Ránki's relationship with Kodály continued even after he had graduated. He visited his teacher once or twice a year and showed him his new compositions. The most important musical influence for him as a composition student at the academy was the closer acquaintance with new Hungarian music and folk music, as well as an acquaintance with the jazz world.

In 1931, after graduating, the young composer sought to make a name for himself at 'New Music' composers' evenings, which were organized with his colleagues Sándor Veress, Pál Kadosa, Ferenc Szabó, and Ferenc Farkas, although during this decade he made his living primarily from film music and commissions received from Budapest's National Theatre. It was a piece of stage music written for the National Theatre which brought about his first success abroad. The incidental music written in 1935 for Goldoni's "The Liar" was used for its own production in 1936 by Vienna's Burgtheater.

While working at the National Theatre, Ránki met the excellent choreographer Aurél Millos, who awakened his responsiveness to dance. It was a friendship that was to last. Their joint work, the ballet "Snowmen" became a significant success abroad. lts Hungarian premiere in 1938 was followed by a performance in London in 1939. At the time of this performance, however, Ránki's name was not entirely unknown in British musical life. Because the situation at home was becoming ever more hopeless, the young composer went to London in the autumn of 1938 in the hope of finding work. There he received commissions from the film producer John Halas to compose musie for animations, and, with the help of Mátyás Seiber, another pupil of Kodály, his "Hungarian Dance Suite" was published by Schott. The months spent in England were followed by a study trip to Paris. There Ránki, under the guidance of André Schaeffner, participated in the cataloguing of the collection of the folk music of the Far East at the ethnomusicology department of the Musée de l'Homme, and he had also the opportunity to study the melodies. Acquaintance with this newer musical horizon played a decisive role in his compositional development, the influence of exotic music accompanying the whole of his life's work.

Ránki's studies in Paris were interrupted by the war. In the autumn of 1939 the composer returned to Hungary, and the following period was the most difficult of his life. Although his parents had had him baptized at the age of four and he was from this point on officially Calvinist, and his surname was changed to Ránki in 1914, this - as was the case with so many of his fellow sufferers - did not save him from the legalized persecution of Jews. During the war years, he was only able to make a living as a composer by doing "ghost work" (composing in someone else's name), writing film music, and from commissions to orchestrate other composers' works. Occasionally, he played the piano in the orchestra of the Operetta Theatre. Apart from this, he worked unpaid alongside Kodály classifying folksongs at the Hungarian Academy of Sciences. Under these difficult circumstances and in a period when professional life was made impossible - perhaps in defiance of this - Ránki decided to start a family, marrying Anna Dékány, teacher of eurhythmics in 1940. His daughter Katalin was born in 1941, his son András in 1944. In 1943-44 and at the beginning of 1945, he was summoned to do forced labour several times. A number of his manuscripts were lost at the time of the siege of Budapest, but he himself - as his autobiographical "Ah, Carpathian Ukraine" testifies - was saved from deportation by the end of the war.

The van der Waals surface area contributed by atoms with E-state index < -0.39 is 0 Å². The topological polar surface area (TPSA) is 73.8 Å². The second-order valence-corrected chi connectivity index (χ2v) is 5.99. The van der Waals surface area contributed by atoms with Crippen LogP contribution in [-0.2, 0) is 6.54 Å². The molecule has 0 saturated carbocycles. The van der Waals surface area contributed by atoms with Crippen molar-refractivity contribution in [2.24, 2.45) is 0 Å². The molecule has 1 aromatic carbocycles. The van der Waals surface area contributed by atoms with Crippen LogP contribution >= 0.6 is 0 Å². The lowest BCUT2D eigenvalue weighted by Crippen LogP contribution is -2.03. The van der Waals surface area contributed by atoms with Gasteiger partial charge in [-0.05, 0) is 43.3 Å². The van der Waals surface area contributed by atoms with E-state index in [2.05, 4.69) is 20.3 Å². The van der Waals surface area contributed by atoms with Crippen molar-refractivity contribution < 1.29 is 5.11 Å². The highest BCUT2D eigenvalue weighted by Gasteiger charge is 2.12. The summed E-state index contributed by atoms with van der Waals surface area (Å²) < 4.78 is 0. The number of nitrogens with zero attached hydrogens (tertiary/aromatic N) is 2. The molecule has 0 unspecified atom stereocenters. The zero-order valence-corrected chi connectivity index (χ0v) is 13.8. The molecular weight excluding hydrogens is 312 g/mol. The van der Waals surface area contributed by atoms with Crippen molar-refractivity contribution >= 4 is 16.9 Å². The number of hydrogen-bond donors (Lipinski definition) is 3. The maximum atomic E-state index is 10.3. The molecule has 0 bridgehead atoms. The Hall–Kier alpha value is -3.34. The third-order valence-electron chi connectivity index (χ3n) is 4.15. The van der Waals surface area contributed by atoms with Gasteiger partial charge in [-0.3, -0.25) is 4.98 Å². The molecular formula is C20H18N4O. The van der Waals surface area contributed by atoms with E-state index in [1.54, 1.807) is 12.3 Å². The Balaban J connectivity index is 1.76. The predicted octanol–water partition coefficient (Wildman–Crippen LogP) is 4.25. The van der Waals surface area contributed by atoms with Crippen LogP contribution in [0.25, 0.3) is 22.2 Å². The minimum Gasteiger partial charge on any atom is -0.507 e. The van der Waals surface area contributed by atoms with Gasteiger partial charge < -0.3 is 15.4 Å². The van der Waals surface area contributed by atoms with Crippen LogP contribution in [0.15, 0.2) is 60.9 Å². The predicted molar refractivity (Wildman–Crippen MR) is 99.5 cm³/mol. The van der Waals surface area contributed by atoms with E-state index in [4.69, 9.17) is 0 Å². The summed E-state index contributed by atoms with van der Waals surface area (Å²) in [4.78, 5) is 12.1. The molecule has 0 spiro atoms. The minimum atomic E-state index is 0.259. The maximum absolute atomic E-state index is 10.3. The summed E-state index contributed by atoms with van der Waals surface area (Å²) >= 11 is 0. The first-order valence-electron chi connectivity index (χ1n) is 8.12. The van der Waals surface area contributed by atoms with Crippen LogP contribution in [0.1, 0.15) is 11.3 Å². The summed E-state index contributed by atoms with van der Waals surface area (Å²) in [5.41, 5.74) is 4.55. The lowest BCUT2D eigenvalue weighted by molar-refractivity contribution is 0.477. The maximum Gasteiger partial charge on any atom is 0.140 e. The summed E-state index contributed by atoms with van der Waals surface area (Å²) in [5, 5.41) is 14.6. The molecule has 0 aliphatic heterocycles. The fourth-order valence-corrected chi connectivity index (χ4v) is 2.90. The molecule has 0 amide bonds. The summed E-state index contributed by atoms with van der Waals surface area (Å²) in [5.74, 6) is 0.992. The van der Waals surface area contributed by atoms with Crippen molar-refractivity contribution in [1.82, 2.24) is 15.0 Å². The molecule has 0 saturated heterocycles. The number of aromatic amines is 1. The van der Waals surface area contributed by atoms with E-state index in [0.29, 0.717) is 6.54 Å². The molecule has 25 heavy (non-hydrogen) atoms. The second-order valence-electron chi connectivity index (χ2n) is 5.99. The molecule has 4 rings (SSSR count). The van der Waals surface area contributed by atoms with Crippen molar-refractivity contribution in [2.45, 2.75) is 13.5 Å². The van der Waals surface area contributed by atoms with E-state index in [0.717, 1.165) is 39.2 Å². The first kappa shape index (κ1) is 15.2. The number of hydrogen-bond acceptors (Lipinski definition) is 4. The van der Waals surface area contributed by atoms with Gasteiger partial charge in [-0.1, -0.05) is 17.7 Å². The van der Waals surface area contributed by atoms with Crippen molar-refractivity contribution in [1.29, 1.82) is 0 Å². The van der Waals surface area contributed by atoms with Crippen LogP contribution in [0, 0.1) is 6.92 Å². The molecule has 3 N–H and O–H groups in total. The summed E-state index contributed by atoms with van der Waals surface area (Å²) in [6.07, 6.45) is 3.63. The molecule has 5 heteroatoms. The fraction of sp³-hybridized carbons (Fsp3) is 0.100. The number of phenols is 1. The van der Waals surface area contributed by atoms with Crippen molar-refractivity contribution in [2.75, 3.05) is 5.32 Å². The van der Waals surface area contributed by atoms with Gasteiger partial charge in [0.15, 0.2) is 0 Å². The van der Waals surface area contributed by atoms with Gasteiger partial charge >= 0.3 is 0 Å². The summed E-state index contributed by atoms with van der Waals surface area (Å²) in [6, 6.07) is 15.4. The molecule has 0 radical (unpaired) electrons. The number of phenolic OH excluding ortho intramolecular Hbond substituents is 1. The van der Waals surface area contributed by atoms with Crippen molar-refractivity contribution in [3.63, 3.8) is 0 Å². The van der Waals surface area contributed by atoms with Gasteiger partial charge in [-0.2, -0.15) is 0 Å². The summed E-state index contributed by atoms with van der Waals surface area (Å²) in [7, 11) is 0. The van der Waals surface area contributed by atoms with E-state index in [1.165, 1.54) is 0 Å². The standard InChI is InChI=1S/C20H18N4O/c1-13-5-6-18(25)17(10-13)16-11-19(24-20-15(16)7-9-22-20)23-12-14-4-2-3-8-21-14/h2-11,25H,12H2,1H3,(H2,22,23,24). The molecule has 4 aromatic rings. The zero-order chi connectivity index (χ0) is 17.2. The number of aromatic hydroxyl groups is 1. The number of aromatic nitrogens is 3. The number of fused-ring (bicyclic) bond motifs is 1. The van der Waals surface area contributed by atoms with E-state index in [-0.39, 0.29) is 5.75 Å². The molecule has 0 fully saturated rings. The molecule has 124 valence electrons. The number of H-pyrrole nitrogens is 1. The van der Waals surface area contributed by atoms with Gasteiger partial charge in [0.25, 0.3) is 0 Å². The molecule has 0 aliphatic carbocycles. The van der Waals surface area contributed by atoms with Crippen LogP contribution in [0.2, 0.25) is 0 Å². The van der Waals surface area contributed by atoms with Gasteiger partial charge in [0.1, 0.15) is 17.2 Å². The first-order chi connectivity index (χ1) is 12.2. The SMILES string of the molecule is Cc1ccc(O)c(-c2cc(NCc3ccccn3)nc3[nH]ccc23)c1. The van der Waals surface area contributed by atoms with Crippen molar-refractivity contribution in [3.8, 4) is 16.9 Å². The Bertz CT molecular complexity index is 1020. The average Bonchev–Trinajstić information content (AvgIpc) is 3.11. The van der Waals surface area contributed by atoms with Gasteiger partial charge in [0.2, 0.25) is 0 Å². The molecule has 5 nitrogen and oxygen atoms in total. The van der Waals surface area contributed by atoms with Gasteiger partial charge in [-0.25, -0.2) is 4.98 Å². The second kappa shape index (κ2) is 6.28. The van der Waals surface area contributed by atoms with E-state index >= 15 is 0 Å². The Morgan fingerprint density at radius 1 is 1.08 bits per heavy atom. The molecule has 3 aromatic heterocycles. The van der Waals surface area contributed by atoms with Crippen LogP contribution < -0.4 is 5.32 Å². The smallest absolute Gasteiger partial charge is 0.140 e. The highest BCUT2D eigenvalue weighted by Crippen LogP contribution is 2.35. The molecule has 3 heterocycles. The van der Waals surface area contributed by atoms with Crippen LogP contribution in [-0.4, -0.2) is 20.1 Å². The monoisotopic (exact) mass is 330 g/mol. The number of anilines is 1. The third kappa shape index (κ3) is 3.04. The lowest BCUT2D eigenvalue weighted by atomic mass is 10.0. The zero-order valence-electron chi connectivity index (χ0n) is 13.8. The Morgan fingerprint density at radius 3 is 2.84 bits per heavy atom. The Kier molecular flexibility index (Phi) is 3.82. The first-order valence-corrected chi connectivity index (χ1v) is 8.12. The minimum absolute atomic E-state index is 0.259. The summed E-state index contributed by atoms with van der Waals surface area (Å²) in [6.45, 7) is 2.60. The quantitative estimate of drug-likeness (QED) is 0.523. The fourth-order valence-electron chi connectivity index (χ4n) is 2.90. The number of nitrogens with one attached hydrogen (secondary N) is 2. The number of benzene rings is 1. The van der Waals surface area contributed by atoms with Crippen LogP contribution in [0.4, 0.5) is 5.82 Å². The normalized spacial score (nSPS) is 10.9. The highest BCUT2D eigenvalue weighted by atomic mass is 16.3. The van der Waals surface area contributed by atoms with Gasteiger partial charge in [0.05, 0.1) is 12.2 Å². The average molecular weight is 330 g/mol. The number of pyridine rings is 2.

The post-war years provided the composer with the chance of a new beginning. For a short period (1947-1948) he was head of the music department at Hungarian Radio. Then, while conditions at home permitted, he tried to revive his professional connections abroad, which had been severed by the war. During his second trip to England, at the end of 1948 and the beginning of 1949, Ránki again worked primarily on film music commissioned by Halas. However, some of his letters to his wife reveal that he was occupied with a film subject of his own, and other smaller works.

After returning to Hungary, Ránki became more and more popular as a composer, fulfilling commissions for theatre, radio and cinema. These enabled him to work as a freelancer, making his living entirely by composition until the end of his life. His real soaring into eminence was brought about by his opera "King Pomádé's New Clothes" (1952), which not only brought him professional recognition, but also earned him the Kossuth Prize in 1954. Due to his growing popularity and to the witty satirical tone of his most successful works, the image of Ránki as a 'popular musical entertainer' gradually took shape.